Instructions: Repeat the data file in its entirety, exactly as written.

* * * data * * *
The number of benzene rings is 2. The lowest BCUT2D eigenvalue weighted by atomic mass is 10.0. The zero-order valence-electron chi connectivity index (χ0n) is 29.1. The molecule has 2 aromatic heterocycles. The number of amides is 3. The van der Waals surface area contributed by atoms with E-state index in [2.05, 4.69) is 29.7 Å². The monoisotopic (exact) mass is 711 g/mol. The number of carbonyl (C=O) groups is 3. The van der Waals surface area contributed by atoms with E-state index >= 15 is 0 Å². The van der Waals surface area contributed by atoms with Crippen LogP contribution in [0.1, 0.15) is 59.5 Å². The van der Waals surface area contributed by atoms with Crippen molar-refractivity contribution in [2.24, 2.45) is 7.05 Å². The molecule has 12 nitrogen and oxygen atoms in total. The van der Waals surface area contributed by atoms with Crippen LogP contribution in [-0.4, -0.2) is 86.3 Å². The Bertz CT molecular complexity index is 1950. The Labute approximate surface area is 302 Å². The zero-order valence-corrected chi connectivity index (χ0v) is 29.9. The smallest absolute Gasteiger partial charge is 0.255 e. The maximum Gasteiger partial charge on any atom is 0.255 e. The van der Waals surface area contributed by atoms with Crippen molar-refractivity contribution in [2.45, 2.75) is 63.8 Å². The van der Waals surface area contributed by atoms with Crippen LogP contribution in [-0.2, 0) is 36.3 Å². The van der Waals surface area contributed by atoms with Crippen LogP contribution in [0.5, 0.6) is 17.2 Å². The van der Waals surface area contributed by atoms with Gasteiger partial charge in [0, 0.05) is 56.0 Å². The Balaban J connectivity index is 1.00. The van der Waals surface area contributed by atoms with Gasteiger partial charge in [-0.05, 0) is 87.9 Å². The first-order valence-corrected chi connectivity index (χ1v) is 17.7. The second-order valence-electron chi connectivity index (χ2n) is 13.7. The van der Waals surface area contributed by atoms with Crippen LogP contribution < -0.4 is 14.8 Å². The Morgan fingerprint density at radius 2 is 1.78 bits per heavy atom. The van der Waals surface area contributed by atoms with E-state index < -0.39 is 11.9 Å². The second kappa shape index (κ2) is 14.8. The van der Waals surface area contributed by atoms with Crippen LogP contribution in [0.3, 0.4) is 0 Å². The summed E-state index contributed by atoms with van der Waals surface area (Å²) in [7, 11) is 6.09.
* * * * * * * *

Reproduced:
The number of benzene rings is 2. The lowest BCUT2D eigenvalue weighted by atomic mass is 10.0. The zero-order valence-electron chi connectivity index (χ0n) is 29.1. The molecule has 2 aromatic heterocycles. The number of amides is 3. The van der Waals surface area contributed by atoms with E-state index in [2.05, 4.69) is 29.7 Å². The monoisotopic (exact) mass is 711 g/mol. The number of carbonyl (C=O) groups is 3. The van der Waals surface area contributed by atoms with E-state index >= 15 is 0 Å². The van der Waals surface area contributed by atoms with Crippen LogP contribution in [0.1, 0.15) is 59.5 Å². The van der Waals surface area contributed by atoms with Crippen molar-refractivity contribution in [2.24, 2.45) is 7.05 Å². The molecule has 12 nitrogen and oxygen atoms in total. The van der Waals surface area contributed by atoms with Crippen LogP contribution in [-0.4, -0.2) is 86.3 Å². The Bertz CT molecular complexity index is 1950. The Labute approximate surface area is 302 Å². The zero-order valence-corrected chi connectivity index (χ0v) is 29.9. The smallest absolute Gasteiger partial charge is 0.255 e. The maximum Gasteiger partial charge on any atom is 0.255 e. The van der Waals surface area contributed by atoms with Crippen molar-refractivity contribution in [2.45, 2.75) is 63.8 Å². The van der Waals surface area contributed by atoms with Crippen LogP contribution in [-0.2, 0) is 36.3 Å². The van der Waals surface area contributed by atoms with Crippen LogP contribution in [0.5, 0.6) is 17.2 Å². The van der Waals surface area contributed by atoms with Gasteiger partial charge in [0, 0.05) is 56.0 Å². The Balaban J connectivity index is 1.00. The van der Waals surface area contributed by atoms with Gasteiger partial charge in [-0.05, 0) is 87.9 Å². The first-order valence-corrected chi connectivity index (χ1v) is 17.7. The second-order valence-electron chi connectivity index (χ2n) is 13.7. The van der Waals surface area contributed by atoms with Crippen LogP contribution < -0.4 is 14.8 Å². The Morgan fingerprint density at radius 2 is 1.78 bits per heavy atom. The van der Waals surface area contributed by atoms with E-state index < -0.39 is 11.9 Å². The second kappa shape index (κ2) is 14.8. The van der Waals surface area contributed by atoms with Crippen LogP contribution in [0.3, 0.4) is 0 Å². The summed E-state index contributed by atoms with van der Waals surface area (Å²) in [7, 11) is 6.09.